I ate Burger King because I only had 1/2 hour and 4 dollars in my wallet. Disgusting.

Visual expression was pretty cool. We talked a lot about the visual elements of painting, still photography, and film. It wasn't super sophisticated, but we covered a lot of material and the class will be valuable. I just don't know if I'll have time to take it.

Drove Merker to the bus stop and came home to 5 messages of varying importance.

Ahhh. USC, if nothing else, it keeps you on your toes.

Postrel writes about torture, which happens every day in prisons and we make jokes about it, yet there's an outrage about the prisoner abuse in Cuba and Iraq.

I haven't written much about it, because sadly, I don't care all that much...does that sound inhuman? I don't think we ought to be torturing people for sport - anyone who does that is a sick bastard and should be dealt with - harshly. Yet at the same time, I'd not terribly adverse to using sketchy methods to get information from our enemies. I don't have a problem delegating that authority to "experts." Is that against the Geneva Convention? I guess so. Does that make me a bad person? I suppose. But to me, if the choice is between being nice and winning a war, I choose winning the war any day.

Note: many people argue that torture has proven to not be an effective way of interrogating folks. Fine, if that's the case, I'm all for not torturing. However, I wonder if there isn't a bit of cognitive dissonence going on with that type of thinking....

Also note: Opening up the door to torture is a slippery slope. You don't want to unleash the darkest, ugliest sides of human nature in ourselves. That can quickly spiral out of control.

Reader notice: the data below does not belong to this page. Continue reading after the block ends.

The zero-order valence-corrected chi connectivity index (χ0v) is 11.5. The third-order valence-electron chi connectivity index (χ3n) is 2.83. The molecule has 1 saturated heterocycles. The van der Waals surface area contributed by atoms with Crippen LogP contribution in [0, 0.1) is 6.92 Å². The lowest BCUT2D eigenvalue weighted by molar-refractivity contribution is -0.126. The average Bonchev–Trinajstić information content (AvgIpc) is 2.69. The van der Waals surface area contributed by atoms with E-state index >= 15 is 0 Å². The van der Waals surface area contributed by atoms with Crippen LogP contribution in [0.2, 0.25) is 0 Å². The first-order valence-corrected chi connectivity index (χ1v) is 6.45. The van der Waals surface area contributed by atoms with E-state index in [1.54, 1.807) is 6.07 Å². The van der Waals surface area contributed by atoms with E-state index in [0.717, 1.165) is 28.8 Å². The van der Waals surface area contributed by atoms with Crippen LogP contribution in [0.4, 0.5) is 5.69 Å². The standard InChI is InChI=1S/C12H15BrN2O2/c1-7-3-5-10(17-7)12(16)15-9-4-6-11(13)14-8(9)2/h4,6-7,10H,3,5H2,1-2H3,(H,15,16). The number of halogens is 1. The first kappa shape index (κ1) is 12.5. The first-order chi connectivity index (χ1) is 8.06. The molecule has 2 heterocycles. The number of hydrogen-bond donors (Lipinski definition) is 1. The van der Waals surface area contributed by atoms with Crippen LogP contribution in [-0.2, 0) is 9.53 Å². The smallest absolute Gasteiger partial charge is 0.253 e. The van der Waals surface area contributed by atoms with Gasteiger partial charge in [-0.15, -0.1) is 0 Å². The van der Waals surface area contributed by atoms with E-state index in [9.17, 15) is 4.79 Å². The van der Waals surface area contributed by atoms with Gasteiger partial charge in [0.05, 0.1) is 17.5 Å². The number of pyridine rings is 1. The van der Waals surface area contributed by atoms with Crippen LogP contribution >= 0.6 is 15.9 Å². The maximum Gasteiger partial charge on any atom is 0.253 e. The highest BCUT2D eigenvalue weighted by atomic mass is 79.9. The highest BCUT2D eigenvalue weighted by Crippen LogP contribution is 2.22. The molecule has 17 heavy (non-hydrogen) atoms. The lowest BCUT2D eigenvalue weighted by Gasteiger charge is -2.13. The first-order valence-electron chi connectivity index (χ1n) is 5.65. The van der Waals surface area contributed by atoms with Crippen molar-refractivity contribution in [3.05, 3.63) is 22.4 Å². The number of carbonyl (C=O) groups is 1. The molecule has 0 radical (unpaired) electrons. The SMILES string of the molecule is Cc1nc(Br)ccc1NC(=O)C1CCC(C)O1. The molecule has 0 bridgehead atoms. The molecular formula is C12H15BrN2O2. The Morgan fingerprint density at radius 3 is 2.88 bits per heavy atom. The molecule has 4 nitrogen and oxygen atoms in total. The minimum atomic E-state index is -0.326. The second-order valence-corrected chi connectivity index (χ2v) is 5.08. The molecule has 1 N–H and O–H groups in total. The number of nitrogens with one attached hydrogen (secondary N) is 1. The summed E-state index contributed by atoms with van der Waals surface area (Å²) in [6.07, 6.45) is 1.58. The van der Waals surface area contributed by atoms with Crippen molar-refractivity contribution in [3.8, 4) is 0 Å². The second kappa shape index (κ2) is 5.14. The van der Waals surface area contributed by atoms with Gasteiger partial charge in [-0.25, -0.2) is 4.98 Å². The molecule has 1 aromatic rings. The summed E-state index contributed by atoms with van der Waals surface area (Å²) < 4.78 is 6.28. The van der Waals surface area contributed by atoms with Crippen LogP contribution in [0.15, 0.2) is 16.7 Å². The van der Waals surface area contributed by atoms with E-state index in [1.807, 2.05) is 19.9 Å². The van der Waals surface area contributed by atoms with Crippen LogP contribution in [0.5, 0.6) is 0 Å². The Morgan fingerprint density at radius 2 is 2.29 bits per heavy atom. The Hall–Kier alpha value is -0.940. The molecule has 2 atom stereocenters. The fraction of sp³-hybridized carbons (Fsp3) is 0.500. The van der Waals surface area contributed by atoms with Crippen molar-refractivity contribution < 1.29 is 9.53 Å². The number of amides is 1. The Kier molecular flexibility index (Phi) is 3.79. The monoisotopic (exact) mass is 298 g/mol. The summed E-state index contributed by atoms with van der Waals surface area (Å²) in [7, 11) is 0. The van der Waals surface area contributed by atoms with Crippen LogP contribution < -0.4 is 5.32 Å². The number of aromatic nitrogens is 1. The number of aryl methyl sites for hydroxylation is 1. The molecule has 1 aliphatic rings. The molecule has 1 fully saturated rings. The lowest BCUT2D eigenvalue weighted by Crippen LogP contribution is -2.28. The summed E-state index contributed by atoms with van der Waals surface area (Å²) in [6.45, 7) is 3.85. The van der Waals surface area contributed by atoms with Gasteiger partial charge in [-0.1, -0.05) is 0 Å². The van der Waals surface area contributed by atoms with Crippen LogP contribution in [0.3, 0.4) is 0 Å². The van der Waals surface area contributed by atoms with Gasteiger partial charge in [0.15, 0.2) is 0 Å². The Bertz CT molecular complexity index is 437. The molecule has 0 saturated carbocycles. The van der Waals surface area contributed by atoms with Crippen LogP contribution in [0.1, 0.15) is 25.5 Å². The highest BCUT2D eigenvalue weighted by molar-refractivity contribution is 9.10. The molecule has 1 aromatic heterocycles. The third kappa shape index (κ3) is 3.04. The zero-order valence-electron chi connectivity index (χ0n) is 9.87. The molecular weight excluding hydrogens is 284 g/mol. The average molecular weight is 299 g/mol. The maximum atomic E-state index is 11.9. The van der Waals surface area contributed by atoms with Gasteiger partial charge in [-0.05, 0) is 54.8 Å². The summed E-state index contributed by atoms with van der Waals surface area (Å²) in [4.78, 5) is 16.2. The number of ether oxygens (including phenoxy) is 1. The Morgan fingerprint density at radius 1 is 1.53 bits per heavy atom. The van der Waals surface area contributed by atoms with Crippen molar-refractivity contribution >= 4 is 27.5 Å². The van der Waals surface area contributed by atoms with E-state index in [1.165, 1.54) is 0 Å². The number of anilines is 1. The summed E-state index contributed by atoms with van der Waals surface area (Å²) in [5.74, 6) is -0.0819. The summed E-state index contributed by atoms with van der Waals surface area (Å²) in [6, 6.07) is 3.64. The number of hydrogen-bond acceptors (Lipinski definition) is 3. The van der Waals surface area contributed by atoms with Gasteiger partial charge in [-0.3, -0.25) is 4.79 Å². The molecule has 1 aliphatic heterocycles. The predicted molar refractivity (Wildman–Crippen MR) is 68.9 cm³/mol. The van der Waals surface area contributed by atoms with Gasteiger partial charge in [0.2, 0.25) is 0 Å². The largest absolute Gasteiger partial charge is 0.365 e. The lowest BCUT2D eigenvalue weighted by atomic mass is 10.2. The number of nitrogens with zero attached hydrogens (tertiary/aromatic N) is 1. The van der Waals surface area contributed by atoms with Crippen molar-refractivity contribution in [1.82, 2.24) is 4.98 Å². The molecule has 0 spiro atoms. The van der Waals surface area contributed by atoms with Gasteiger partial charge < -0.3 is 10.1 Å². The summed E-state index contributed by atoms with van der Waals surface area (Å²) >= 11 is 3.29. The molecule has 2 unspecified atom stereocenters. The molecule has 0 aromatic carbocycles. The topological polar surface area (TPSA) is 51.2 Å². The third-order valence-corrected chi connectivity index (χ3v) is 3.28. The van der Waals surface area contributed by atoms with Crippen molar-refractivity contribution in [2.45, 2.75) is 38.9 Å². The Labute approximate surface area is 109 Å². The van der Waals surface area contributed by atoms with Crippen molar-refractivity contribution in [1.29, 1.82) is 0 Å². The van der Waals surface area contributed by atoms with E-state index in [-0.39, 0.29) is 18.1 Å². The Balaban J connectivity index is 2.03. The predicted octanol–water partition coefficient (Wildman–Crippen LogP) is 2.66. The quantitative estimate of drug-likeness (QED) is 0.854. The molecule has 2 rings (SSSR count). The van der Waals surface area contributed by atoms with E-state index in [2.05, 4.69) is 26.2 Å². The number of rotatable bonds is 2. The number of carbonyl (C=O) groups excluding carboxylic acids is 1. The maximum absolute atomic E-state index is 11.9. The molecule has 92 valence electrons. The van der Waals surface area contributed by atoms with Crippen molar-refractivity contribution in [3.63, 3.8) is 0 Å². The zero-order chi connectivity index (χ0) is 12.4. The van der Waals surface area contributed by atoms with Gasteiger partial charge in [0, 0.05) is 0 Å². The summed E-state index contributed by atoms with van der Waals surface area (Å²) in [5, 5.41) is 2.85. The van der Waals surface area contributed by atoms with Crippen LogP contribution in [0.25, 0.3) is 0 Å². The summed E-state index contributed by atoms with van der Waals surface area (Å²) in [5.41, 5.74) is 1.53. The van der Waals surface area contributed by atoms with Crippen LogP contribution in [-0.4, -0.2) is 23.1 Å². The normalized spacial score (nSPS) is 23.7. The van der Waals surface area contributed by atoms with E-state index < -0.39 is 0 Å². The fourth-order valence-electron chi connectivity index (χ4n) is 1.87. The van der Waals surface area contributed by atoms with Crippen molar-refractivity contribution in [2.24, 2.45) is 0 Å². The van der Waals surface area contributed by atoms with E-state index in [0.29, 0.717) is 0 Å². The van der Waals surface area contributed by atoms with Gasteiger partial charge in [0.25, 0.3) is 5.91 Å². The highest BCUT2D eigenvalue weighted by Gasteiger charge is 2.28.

I think universal outrage over the issue is the easy way out. Consistency is the hobgoblin of simple minds.
Is This True?

More gen x and gen y are living happy middle class lives, better than their parents, without needing to work insano hours?

I hope so.

Sunday, January 09, 2005

Dr. Strangelove

Caught the end of the film on the movie channel and it occurred to me, after having read Through our Enemies Eyes, that this satire might have had a negative effect on our current world-view. It mocks the militarism of the US Army, and does a damn good job of it. I wonder how signficantly this film, and the attitude towards militarism it espouses, has influenced the generation of Americans now in power - and by power, I mean the media, the government, scholars, and the professional class.

We look down at professional soldiers willing to go off on a suicide mission to attack the Russians in the film - but aren't those the exact type of soldiers we relied on to win WWII and the Civil War?

Dr. Strangelove mocks the flaws of the excessive militarism of the Cold War, yet we won the Cold War without a huge military confrontation with the Russians. They feared us because of the militarism of many in our armed services. But now, al Queda doesn't fear us, it attacks us without fear of retribution. We are trying to fight these humane wars and our enemies interpret it as weakness - unwilling to take casualties and unwilling to harm citizens.

I'm sure these filmmakers would like to take credit for preventing huge nuclear diasters by warning the government and military - will they also now take responsibility for weakening the resolve and survival genes of our country?